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Ten Ways to Find Federal Internships

Ten Ways to Find Federal Internships

By Kathryn Troutman, Monster Federal Career Coach

November 03, 2009

I’m often asked: I’m studying for my liberal arts degree, and I’d like to work for the government when I graduate. What can I do without having to go to grad school?

Many government agencies offer paid internships for college students. These experiences help you learn about government work and the culture of government agencies before you decide on a specific career track.

The experience you’ll gain through a federal internship will be valuable whether you pursue a career in government or not. Find one with these 10 tips:

  • See if the counselors at your college career center have information about federal career internship programs. Two specific programs — the Student Temporary Employment Program (STEP) and the Student Career Experience Program (SCEP) — can connect you with paid internships at various agencies.

  • Search USAJOBS using the terms “internships, students” (throughout the US) to see what jobs come up. You will probably select NO at the bottom of the search screen unless you have been in the military or have other federal hiring preferences.

  • Search USAJOBS by your city and state for jobs.

  • Find out which federal agencies are at or near your college, and look them up on the Internet. If you are in Durham, North Carolina, you can search USAJOBS for all jobs in Research Triangle Park in the GS 5-7 grade range (this is typical for bachelor’s level or almost bachelor’s level).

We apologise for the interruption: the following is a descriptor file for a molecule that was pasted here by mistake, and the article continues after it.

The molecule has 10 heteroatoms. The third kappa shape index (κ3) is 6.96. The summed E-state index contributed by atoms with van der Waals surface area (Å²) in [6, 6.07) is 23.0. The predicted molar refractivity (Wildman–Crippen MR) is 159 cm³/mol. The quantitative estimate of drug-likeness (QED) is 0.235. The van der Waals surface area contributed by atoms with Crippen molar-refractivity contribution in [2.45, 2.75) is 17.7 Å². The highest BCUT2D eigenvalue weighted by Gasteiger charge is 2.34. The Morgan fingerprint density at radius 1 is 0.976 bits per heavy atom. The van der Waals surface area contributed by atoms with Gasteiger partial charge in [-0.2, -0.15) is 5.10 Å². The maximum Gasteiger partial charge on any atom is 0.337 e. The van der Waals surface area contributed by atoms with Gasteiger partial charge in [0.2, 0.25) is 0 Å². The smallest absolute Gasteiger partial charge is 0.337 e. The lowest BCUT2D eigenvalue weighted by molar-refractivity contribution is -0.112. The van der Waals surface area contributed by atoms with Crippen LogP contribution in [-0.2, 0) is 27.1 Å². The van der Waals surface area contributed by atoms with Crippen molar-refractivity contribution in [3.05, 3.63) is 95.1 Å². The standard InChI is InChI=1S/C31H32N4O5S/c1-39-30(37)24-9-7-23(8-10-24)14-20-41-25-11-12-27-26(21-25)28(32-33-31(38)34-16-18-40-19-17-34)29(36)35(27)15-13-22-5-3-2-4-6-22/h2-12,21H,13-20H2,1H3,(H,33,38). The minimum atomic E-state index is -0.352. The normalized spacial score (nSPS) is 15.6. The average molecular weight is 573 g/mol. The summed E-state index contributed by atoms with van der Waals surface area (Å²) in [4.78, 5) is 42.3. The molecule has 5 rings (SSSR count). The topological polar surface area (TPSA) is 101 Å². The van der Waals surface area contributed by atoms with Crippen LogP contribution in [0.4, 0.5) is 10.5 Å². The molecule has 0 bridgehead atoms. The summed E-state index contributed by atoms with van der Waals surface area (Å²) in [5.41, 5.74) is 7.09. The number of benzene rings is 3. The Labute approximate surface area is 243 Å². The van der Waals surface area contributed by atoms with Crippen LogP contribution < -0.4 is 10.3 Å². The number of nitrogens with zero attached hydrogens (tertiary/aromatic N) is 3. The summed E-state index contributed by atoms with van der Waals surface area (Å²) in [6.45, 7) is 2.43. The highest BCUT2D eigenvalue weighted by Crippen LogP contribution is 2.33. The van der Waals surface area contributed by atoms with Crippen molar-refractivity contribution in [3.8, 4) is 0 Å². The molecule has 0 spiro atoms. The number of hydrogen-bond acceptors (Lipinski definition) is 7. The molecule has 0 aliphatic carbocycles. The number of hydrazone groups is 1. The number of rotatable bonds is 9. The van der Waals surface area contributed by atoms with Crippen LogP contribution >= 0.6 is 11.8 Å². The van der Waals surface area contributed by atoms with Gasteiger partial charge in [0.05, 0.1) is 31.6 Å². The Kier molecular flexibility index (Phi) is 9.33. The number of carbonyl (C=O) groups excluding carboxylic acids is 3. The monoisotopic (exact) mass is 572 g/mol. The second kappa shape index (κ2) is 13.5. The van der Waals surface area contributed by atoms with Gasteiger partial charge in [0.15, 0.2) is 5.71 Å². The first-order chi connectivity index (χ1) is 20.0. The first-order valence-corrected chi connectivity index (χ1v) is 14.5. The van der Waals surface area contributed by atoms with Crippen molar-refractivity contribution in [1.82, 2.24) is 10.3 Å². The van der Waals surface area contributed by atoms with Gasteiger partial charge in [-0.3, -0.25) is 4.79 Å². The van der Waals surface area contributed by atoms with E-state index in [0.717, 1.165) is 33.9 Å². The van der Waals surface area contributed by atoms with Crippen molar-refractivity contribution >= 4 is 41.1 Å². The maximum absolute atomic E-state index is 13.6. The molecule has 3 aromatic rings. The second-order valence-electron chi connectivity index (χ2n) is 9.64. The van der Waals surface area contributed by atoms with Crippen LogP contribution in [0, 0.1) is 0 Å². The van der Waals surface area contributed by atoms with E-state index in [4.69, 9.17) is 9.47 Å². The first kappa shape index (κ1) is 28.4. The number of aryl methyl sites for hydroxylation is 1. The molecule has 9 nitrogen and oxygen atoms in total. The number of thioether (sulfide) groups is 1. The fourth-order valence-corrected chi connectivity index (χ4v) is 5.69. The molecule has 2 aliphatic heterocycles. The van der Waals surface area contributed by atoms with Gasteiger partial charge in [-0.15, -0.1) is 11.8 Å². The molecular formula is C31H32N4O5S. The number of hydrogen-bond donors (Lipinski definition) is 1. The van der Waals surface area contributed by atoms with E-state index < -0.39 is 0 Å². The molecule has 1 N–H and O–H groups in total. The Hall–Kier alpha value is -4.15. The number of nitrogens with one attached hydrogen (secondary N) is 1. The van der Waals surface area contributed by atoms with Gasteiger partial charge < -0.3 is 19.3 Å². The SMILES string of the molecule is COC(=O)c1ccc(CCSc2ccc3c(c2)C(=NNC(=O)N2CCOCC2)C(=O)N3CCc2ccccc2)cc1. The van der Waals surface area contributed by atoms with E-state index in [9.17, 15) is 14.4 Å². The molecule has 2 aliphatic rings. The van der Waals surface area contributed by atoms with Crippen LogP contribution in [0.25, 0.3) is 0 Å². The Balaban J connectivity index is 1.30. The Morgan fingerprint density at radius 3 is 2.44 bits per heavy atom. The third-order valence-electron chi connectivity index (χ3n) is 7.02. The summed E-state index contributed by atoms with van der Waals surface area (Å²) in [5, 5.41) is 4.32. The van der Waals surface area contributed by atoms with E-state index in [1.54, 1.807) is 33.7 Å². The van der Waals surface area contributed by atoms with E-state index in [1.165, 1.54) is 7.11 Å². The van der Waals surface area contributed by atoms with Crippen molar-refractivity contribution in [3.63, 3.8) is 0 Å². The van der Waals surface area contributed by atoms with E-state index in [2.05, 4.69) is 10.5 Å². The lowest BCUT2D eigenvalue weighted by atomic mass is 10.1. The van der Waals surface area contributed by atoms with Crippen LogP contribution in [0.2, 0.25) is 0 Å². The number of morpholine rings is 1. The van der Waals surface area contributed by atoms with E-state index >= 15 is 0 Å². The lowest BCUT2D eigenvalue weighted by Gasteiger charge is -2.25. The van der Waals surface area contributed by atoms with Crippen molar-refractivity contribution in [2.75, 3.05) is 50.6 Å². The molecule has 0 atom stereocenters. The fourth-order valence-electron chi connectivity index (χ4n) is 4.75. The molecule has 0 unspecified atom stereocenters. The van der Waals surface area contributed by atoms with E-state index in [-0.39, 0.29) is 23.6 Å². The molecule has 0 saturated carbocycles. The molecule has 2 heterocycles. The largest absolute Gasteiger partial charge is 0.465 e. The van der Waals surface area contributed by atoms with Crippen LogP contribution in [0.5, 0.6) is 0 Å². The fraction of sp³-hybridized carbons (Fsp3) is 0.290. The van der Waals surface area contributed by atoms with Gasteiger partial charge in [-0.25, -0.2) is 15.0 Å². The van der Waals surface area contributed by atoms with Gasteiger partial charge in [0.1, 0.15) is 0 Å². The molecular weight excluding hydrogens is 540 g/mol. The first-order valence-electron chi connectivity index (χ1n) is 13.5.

• Try this search again for grade levels GS 4-15. This might include jobs you are not qualified for, but it may yield some results.

  • Go to the Web sites of agencies with jobs in your target area. Most have a page for specific jobs and internships. Some of these might be the same listings you’ve already seen on USAJOBS, but you may find a few unique listings.

  • Write to people at agencies you’ve targeted. Study what they do and why they do it so you’ll be ready to answer when asked, “Why do you want to work for us?”

  • Put your resume in federal format. Be aware that federal resumes are much longer and more complicated than private sector ones.

  • Connect with student recruiters at the agencies you’re interested in, and get to know your college’s career counselors — they could make a phone call that gets you in the door.

  • Keep at it. Landing a federal internship takes perseverance and determination. If you like a challenge, you will enjoy this government job search game. It’s not easy, but the jobs are there.